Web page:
Even with tropes about tropes (metatropes) that describe how tropes tend to be used, it can be hard to pin down the exact relationship between a trope and a particular work. This is a quick-reference guide, illustrated for clarity with two simple examples:
Played Straight: The trope is simply used. Note that this is the 'default' manifestation of a trope unless stated otherwise; when citing an example, it's usually needless (and/or redundant) to explicitly mention that it was "played straight". (Inversely, if a work plays the same trope several times in several different ways or it's a trope which is more commonly played with than played straight, like a Dead Horse Trope, then it's worth noting it was "played straight".) Playing a widely-used trope straight is an example of Genre Consistency.
The butler is shown early on as the suspect with the flimsiest alibi, like a typical Red Herring with a Big Secret, but after a series of twists and turns the detective reveals to everyone's surprise that it was old Alfred, after all.
The glowing weapons appear to not glow at all — at least, not in the visible spectrum.
Parodied: The form of the trope is twisted and often used in a silly way for comic effect.
The heroes fight with giant glowsticks, the kind that you have to snap and shake.
Deconstructed: The intentional use and exploration of the trope, played far straighter than usual in order to show the trope as poorly thought out, impractical, and/or much less nice than commonly assumed.
The butler is a revolutionary serial killer, who purposely takes jobs as butlers to murder his rich masters. All the unfortunate implications of class warfare that this suggests are brought up and discussed.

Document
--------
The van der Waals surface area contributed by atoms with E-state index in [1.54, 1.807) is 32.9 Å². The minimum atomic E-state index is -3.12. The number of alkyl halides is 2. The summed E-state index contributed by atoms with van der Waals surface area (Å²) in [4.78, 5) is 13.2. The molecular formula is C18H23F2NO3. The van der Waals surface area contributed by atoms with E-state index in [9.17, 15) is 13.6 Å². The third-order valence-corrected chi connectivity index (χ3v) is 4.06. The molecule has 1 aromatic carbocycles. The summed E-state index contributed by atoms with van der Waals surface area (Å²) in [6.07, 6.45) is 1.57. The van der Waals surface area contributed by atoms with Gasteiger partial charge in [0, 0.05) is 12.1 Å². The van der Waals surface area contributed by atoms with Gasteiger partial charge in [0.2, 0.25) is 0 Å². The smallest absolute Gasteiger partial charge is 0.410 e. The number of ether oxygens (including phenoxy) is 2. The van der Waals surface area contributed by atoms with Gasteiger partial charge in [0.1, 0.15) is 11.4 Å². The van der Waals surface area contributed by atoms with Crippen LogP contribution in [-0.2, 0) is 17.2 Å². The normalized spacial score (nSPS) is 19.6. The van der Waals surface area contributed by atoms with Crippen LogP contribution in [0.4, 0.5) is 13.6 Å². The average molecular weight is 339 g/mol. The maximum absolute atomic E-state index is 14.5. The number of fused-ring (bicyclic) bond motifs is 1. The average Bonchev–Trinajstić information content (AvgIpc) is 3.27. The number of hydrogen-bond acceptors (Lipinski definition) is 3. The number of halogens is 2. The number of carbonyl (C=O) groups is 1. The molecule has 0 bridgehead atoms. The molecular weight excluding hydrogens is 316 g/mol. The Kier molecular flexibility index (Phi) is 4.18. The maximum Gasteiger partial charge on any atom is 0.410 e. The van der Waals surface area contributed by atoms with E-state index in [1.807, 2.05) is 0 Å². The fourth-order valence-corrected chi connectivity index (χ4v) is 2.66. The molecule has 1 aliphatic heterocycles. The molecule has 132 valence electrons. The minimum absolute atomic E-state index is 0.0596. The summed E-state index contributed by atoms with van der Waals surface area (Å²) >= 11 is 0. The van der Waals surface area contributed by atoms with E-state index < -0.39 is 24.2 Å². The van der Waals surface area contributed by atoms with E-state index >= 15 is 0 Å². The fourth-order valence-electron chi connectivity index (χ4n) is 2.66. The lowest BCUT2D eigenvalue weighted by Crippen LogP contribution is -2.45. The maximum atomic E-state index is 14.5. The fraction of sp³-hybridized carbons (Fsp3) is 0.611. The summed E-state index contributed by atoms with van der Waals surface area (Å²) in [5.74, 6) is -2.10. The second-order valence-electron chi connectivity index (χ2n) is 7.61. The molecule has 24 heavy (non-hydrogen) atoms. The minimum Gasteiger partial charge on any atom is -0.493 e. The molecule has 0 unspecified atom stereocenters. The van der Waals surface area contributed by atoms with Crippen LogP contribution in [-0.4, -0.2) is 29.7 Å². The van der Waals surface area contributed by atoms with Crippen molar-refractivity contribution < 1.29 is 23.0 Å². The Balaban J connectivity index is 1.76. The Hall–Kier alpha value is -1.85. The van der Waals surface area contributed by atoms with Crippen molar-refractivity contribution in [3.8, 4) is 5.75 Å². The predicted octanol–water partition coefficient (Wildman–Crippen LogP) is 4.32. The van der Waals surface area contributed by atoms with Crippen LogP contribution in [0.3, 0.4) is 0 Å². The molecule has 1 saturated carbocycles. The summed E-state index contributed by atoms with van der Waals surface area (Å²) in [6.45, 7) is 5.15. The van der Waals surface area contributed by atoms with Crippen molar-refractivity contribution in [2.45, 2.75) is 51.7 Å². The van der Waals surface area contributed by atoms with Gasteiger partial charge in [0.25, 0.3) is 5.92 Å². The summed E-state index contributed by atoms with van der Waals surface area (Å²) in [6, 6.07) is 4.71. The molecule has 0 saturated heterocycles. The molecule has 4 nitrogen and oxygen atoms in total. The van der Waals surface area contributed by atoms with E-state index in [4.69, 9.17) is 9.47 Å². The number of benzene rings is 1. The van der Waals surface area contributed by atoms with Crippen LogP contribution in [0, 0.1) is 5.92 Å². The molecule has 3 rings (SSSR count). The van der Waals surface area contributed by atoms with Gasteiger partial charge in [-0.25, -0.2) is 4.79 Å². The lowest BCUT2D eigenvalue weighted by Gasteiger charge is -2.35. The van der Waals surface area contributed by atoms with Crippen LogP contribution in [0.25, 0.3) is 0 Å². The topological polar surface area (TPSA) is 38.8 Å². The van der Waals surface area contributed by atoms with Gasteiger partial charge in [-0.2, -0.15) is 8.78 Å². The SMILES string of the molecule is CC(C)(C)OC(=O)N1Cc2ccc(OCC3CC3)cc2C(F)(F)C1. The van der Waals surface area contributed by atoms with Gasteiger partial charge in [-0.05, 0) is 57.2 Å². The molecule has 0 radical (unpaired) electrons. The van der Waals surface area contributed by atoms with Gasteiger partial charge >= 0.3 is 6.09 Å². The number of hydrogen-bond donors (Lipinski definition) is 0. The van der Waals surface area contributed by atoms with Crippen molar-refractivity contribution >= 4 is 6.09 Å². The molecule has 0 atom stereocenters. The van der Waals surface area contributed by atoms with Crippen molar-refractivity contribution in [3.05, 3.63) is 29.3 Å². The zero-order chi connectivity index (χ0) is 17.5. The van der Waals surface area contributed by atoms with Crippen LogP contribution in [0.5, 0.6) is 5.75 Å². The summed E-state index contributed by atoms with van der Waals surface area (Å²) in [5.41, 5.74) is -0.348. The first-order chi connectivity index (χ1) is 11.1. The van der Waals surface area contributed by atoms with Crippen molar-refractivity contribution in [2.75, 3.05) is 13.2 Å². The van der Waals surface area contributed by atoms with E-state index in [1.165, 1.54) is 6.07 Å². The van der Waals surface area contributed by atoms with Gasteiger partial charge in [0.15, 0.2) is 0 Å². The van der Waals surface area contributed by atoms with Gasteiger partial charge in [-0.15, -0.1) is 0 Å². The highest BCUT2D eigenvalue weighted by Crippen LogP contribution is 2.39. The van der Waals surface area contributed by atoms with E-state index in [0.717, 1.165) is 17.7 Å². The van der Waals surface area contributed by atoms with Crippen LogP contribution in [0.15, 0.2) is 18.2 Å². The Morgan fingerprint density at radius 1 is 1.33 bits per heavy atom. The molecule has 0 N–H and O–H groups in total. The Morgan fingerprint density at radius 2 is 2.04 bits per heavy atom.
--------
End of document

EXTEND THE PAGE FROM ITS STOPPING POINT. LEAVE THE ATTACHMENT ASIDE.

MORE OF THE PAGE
The most powerful characters are all blind. What was the audience expecting, them to be able to see after that ultimate attack that's rated at 47 million Candela?
Zig Zagged: None of the above, or more than one of the above; a trope that gets triple subverted, or inverted and played straight at the same time, or, well, just done confusingly.
The butler did it, but he was under Mind Control at the time. And it later turns out that the one mind controlling the butler looked exactly like the butler. And then we find out that it was actually his Evil Twin, who was also a butler. But it turns out it was a conspiracy hatched by the Butler and his Evil Twin, one born of necessity because the victim was going to do something monstrous.
The butler had to be the killer, because the target audience are people who never read mysteries before.
Children are known to be drawn to the shinier things in a show, so the most powerful things are indicated that way.
Implied: The trope isn't shown, but the audience is indirectly led to believe that it happened off-screen.
The detective rules out all the guests one-by-one, but in the end he fails to find the real killer. The astute reader notices he never bothered to investigate the butler.
A character on his way to judge martial arts try-outs carries a light meter.
Tropes can also be played differently in terms of tone and style:
Played for Laughs: The humorous elements of a trope are played up. Differs from Parody, when different, by being a straight use.
The Butler did it, but it took him three hundred and seventeen tries (of which we're shown twelve), all of which his master escaped without realizing anything was happening (including the time when he walked up and shot his master, which the master passed off as "you could've hurt someone, mistaking that gun for a lighter.").
The hero's glowing sword occasionally starts to flicker and go out, and he has to smack it a few times to get it working again.
Played for Drama: The serious or melodramatic elements of a trope are played up. Normally only applicable for comedic tropes, but can show up for any trope.
The Butler did it, but is quite sympathetic, and the reasons he did it are gone into in great detail.
Intended Audience Reaction: A reaction that is normally unintentional on the part of the writer is used intentionally, to toy with the audience. Not applicable to many, many tropes, but still a method of playing with a trope. This concept is not applicable to generic tropes such as The Butler Did It or Power Glows, but one might suggest, for example: